Sunday, May 29, 2011
Saturday, May 28, 2011
A 15-year-old freshman has been charged with criminal possession of a weapon after he flashed the fake gun in English class at Flushing High School and promised to take revenge on classmates who teased him.
"He said it was going to happen in the hallway after class," said a classmate who wouldn't give her name.
"He promised he was going to start shooting," said the terrified girl, whose parents pulled her out of school after the incident.
The troubled teen who showed off the fake weapon was a frequent target of other students who teased him and called him "scarecrow" for being too skinny, the classmate said.
During third period, the teen pulled the gun from his book bag and displayed it for the frightened students. A witness said the teacher never noticed.
A school aide recevied an anonymous call about the gun and told a dean, who enlisted the help of a school safety agent to track down the teen.
Cops were alerted, and after a canvass of the building, the teen was located and arrested. He is being charged as a juvenile.
Police said the boy painted the toy gun's red barrel black so it looked real. Cops also found a box cutter in his backpack.
"I'm glad police got him, but I still don't feel safe at school," said the girl who witnessed the incident.
School officials said administrative action against the boy is pending.
Thursday, May 26, 2011
Monday, May 23, 2011
Sunday, May 22, 2011
Police were searching Sunday for the hit-and-run driver who struck a 13-year-old boy in Belle Harbor, Queens the previous night.
Police say the teen was hit by a burgundy GMC Envoy as he crossed Rockaway Beach Boulevard at Beach 139th Street around 9:30 p.m. Saturday.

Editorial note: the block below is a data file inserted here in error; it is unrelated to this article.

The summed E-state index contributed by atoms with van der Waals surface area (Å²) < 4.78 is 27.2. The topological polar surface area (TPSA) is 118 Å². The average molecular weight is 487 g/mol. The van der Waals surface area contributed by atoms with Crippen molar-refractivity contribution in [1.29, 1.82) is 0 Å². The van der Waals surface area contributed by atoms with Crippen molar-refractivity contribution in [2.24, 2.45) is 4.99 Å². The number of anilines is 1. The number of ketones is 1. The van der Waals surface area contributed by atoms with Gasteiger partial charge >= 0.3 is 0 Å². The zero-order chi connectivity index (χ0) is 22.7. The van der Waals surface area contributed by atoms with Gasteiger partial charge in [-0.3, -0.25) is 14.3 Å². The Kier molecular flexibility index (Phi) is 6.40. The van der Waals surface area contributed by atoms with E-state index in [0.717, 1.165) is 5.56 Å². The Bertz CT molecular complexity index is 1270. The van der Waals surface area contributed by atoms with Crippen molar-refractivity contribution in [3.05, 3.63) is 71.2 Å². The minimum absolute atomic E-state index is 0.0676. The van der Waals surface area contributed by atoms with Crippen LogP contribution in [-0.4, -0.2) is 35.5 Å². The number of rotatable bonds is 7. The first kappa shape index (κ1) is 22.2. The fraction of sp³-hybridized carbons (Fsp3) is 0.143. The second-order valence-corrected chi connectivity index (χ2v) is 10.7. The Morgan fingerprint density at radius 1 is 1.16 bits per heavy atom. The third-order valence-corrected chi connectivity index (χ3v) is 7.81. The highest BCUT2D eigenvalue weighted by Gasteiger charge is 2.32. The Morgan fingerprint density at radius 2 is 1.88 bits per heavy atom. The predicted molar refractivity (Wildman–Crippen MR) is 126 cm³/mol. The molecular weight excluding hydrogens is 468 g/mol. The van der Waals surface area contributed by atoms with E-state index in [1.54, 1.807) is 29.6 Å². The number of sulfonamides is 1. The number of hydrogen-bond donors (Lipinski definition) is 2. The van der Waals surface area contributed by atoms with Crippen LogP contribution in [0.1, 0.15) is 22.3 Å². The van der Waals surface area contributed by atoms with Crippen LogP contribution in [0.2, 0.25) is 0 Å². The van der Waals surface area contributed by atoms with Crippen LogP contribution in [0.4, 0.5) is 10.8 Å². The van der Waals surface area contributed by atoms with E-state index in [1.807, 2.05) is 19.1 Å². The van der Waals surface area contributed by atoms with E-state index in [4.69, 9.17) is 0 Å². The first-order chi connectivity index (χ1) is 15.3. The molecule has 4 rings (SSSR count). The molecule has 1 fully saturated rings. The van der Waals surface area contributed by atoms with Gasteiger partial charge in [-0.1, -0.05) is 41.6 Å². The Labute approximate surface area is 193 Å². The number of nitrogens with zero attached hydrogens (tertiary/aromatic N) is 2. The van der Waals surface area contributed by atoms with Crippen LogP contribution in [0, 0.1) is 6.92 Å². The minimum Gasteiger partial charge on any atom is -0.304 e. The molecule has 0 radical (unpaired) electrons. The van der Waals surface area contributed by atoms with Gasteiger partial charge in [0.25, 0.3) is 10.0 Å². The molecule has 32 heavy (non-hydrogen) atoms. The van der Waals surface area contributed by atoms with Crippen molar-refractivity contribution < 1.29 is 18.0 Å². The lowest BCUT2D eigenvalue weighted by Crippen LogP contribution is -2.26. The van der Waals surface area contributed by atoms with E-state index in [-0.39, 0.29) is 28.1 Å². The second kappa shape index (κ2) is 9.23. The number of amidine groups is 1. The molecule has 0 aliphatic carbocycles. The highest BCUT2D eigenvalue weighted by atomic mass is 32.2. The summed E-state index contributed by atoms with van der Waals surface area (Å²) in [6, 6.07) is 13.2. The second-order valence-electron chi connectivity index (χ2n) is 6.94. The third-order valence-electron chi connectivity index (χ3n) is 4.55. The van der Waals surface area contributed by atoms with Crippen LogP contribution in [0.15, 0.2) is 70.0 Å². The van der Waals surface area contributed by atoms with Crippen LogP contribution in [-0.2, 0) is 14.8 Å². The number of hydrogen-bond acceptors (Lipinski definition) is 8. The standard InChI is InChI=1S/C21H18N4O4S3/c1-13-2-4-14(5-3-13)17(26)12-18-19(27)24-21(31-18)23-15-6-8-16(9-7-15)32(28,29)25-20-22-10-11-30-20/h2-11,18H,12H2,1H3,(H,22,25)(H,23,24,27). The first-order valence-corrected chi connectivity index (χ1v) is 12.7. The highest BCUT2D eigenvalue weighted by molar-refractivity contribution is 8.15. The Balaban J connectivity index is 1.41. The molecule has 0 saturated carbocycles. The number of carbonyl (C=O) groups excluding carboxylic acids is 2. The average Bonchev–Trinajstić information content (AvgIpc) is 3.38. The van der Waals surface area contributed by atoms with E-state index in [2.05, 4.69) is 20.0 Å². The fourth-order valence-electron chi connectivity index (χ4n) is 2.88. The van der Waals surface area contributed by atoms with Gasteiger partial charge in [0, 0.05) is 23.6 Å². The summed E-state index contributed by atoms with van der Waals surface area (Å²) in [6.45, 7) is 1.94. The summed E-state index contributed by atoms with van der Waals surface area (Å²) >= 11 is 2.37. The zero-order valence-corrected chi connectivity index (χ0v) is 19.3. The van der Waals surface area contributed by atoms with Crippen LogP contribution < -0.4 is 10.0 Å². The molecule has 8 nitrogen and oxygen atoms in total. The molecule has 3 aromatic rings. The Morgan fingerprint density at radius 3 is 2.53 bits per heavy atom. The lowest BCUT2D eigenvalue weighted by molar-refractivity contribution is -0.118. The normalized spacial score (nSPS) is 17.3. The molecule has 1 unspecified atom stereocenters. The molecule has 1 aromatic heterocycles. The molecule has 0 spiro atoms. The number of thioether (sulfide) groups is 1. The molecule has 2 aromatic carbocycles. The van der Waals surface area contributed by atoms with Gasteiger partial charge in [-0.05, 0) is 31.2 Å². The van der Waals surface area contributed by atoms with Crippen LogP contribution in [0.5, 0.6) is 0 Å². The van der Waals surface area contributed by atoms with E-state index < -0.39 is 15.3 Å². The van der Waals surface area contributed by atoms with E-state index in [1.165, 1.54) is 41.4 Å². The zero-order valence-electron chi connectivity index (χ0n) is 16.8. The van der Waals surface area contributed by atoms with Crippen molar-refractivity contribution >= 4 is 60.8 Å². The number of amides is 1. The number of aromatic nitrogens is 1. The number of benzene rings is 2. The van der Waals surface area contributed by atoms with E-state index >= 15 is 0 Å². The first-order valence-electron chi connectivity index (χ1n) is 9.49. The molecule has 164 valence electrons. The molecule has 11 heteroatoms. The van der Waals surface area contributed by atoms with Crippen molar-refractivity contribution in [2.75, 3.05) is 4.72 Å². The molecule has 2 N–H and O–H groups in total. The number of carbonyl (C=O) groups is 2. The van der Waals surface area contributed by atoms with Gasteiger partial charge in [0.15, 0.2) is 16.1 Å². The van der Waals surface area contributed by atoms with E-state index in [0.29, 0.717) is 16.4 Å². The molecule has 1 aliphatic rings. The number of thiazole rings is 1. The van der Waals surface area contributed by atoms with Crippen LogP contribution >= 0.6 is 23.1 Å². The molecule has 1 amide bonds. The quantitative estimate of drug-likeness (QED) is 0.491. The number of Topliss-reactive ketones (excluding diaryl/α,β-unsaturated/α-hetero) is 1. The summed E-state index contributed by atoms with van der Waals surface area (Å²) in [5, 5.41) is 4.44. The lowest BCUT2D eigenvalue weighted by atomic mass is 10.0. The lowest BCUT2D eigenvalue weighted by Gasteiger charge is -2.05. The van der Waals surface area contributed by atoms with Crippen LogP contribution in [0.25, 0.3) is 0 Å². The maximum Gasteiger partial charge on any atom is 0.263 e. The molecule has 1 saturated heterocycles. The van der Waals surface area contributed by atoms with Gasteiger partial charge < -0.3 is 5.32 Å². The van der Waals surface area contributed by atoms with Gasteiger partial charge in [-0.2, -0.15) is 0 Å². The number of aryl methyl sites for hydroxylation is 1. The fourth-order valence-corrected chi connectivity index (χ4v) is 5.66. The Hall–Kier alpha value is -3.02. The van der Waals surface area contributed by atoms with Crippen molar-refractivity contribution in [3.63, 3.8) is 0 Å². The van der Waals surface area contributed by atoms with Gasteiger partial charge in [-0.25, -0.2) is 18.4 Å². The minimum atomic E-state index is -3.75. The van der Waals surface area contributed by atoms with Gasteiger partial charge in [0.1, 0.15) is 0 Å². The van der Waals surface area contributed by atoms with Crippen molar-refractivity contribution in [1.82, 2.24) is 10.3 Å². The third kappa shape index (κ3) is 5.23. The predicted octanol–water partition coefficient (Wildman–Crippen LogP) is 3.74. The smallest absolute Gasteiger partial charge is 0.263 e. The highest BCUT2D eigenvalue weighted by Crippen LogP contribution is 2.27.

The victim was taken to Kings County Hospital in critical condition with head and knee injuries.
Anyone with information on the case should contact the Crime Stoppers hotline at 1-800-577-TIPS, or text CRIMES and then enter TIP577, or visit www.nypdcrimestoppers.com.
UPDATED 5;30 PM A newborn baby was found in a trash compactor in a Brooklyn housing project Sunday, and police were looking to speak with his mother.
Investigators say a janitor at 102 North Portland Avenue in the Walt Whitman Houses in Fort Greene heard the baby's cries coming from the compactor at around 9:20 a.m.
Police believe the baby was tossed down a garbage chute, which is connected to the compactor.
The baby was in stable condition in Brooklyn Hospital.
Anyone with information on the case should contact the Crime Stoppers hotline at 1-800-577-TIPS, or text CRIMES and then enter TIP577, or visit www.nypdcrimestoppers.com
Saturday, May 21, 2011
Wednesday, May 18, 2011
UPDATE:11:34 PM: emargenc service on scene transported
7 Victims to Jamaica Hospital.
Tuesday, May 17, 2011
The victims have serious injuries, but nothing life threatening.
They are in the process of being transported to local hospital
The shooting took place at 115 Collyer Avenue in the Annandale neighborhood, the police said.
Investigators were still piecing together what happened, and the police said that many details, including the identity of the man who was killed, were not available. Paul J. Browne, the Police Department's chief spokesman, said that based on preliminary information, the shooting came after an armed suspect confronted members of the Emergency Service Unit who were called to the location by uniformed colleagues from the 123rd Precinct.
The events that led to the shooting began when someone called 911 to report a "push-in" robbery of a woman in her home, Mr. Browne said. During that encounter, the woman was shot in the abdomen, he said. She was later taken to the hospital; she is expected to live, he said.
Officers who responded to the call for help "observed that the assailant was still inside the apartment," said Mr. Browne. Those officers radioed for backup from the Emergency Service Unit, he said.
The man was shot and killed in a confrontation with the responding Emergency Service Unit officers, Mr. Browne said. It was not immediately clear if the suspect knew the woman.
Investigators later said that they believed the assailant shot two people — the woman and her husband — and that they were his former employers, Mr. Browne said.